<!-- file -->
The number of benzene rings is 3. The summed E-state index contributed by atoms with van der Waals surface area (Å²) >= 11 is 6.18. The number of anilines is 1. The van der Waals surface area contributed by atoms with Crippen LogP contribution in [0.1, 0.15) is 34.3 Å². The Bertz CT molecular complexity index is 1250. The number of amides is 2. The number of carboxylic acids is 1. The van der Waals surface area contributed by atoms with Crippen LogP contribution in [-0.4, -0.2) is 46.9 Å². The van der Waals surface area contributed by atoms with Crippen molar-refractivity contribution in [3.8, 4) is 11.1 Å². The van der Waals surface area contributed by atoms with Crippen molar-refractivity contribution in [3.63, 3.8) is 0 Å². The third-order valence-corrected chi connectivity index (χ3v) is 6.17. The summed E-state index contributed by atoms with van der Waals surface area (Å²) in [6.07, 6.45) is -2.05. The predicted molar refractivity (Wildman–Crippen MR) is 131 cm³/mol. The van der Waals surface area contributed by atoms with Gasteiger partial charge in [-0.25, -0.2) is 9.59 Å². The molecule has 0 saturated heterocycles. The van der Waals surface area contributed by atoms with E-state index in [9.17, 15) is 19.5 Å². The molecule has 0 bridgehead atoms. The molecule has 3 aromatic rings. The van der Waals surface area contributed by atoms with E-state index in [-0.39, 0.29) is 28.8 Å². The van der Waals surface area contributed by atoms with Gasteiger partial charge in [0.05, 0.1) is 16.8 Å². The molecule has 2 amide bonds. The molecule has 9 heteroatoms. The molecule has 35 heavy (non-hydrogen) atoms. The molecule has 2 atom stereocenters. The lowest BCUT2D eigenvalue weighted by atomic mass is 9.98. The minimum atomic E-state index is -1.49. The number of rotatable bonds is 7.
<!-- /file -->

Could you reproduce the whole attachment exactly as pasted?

The number of benzene rings is 3. The summed E-state index contributed by atoms with van der Waals surface area (Å²) >= 11 is 6.18. The number of anilines is 1. The van der Waals surface area contributed by atoms with Crippen LogP contribution in [0.1, 0.15) is 34.3 Å². The Bertz CT molecular complexity index is 1250. The number of amides is 2. The number of carboxylic acids is 1. The van der Waals surface area contributed by atoms with Crippen LogP contribution in [-0.4, -0.2) is 46.9 Å². The van der Waals surface area contributed by atoms with Crippen molar-refractivity contribution in [3.8, 4) is 11.1 Å². The van der Waals surface area contributed by atoms with Crippen molar-refractivity contribution in [3.63, 3.8) is 0 Å². The third-order valence-corrected chi connectivity index (χ3v) is 6.17. The summed E-state index contributed by atoms with van der Waals surface area (Å²) in [6.07, 6.45) is -2.05. The predicted molar refractivity (Wildman–Crippen MR) is 131 cm³/mol. The van der Waals surface area contributed by atoms with Gasteiger partial charge in [-0.25, -0.2) is 9.59 Å². The molecule has 0 saturated heterocycles. The van der Waals surface area contributed by atoms with E-state index in [9.17, 15) is 19.5 Å². The molecule has 0 bridgehead atoms. The molecule has 3 aromatic rings. The van der Waals surface area contributed by atoms with E-state index in [-0.39, 0.29) is 28.8 Å². The van der Waals surface area contributed by atoms with Gasteiger partial charge in [0.05, 0.1) is 16.8 Å². The molecule has 2 amide bonds. The molecule has 9 heteroatoms. The molecule has 35 heavy (non-hydrogen) atoms. The molecule has 2 atom stereocenters. The lowest BCUT2D eigenvalue weighted by atomic mass is 9.98. The minimum atomic E-state index is -1.49. The number of rotatable bonds is 7.